Reviewer: Carol Lovatt
Roy Orbison may no longer be with us in person but his music lives on with authenticity through the amazing voice and uncanny resemblance to the great man as portrayed by Barry Steele.
Celebrating The Music is a nostalgic production bringing all of the Big O’s extensive collection of songs together, in an impressive show which spans decades of hits. It showcases the ability of a man who moved from the early days of rock and roll, to the more contemporary laid back vibes of the Traveling Wilburys with both ease and panache.
The show celebrates the fact that Roy would have been eighty years old this year. Even Elvis said: “Roy Orbison is quite simply, the greatest singer in the world.” Praise indeed. To Roy’s adoring legion of fans, which still very much exists today, the opportunity to see a singer such as Steele is an absolute treat, as he really is as close to the legend himself, in both sound and looks, as it is possible to find.
Steele has played all over the world recreating the magic of the Big O on stage for thousands of delighted theatregoers. An unassuming man, Steele started life as a serviceman in the RAF before realising that he had a special ability and talent that matched Orbison.
The show tells the story of Roy’s life on a personal level through his music – which was influenced by experience, as both are so inextricably linked. Orbison had tremendous success over many decades but with it came incredible heartache with the death of his young wife and sons. One wonders how it might be possible to move on from such pain when in the spotlight but somehow he did to the admiration of legions of fans.
Hit after hit is associated with the Big O and Steele delivers them to perfection. All the classics are included in this show such as Only The Lonely, Blue Bayou, Running Scared, Penny Arcade, Crying, It’s Over, You Got It, I Drove All Night, In Dreams and of course, Pretty Woman as well as many more, much to the joy of fans who confidently sing along to some of the tracks which goes to prove that Orbison still lives on in the hearts of so many.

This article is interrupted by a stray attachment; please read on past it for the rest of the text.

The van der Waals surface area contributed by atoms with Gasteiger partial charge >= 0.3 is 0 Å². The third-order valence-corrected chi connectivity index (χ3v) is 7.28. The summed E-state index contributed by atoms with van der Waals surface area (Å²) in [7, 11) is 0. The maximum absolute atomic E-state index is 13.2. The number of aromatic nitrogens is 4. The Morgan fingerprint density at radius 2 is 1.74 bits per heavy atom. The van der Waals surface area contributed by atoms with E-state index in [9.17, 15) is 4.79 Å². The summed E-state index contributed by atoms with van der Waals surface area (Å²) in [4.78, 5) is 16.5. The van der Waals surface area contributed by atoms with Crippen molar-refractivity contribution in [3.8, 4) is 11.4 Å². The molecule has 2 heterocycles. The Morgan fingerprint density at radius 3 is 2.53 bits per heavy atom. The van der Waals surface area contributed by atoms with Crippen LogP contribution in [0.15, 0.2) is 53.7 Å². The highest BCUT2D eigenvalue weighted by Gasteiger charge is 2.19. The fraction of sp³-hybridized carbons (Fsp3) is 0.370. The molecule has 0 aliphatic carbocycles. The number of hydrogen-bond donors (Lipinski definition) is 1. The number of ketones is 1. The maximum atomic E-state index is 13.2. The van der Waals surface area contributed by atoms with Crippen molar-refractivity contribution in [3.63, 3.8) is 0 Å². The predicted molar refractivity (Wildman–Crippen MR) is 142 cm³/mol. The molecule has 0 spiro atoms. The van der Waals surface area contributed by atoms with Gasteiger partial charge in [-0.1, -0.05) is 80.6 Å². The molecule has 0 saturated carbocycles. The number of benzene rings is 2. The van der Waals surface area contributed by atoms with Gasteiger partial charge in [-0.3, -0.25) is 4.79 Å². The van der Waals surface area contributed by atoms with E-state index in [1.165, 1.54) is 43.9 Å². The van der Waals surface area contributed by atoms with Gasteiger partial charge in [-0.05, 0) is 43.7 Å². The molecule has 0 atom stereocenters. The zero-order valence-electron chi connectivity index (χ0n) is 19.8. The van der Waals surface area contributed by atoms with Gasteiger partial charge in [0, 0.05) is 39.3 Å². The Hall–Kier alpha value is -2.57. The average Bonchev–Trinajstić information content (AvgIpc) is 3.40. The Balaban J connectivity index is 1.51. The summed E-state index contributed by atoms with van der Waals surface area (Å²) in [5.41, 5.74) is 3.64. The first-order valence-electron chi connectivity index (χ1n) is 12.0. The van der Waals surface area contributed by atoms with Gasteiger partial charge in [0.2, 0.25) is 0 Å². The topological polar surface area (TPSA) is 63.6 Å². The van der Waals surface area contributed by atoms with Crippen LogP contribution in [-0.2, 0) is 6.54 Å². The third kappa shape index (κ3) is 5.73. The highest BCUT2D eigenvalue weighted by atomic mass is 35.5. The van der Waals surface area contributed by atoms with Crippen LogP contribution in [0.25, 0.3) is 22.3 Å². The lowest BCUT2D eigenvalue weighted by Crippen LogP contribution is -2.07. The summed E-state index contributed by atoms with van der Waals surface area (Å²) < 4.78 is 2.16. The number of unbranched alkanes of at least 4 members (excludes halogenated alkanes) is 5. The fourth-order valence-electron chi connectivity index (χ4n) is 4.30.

Alongside Steele on stage is a great band who provide a wider repertoire of musical genres such as instrumental and Sixties’ classics to entertain including music by the Spencer Davies Group and The Shadows. In particular, Barney ‘Boogie’ Williams on keyboards, who also performs as Jerry Lee Lewis, is dynamic. Williams has the audience jumping in their seats with renditions of Great Balls Of Fire and Shake Baby Shake. The lovely Fiona Ford also delighted the audience with her versions of Cilla Black’s You’re My World and Anyone Who Had A Heart. The inclusion of audiovisual on the big screen, relaying images of Roy Orbison and chronicling his life through pictures and facts, all adds to the realism of the show and ensures that the audience leaves with a greater knowledge and understanding of the impact of a music legend.
When Roy Orbison was asked how he would like to be remembered he just stated that he would like to be remembered. Steele as Roy Orbison is not only playing homage to that legend but he is ensuring that the music of the man known to many as the Big O, remains alive and fresh today in a show that excels in musical authenticity and is a visual spectacular. This is one show which is definitely worth seeing.
Reviewed on 1 September 2016 | Image: Contributed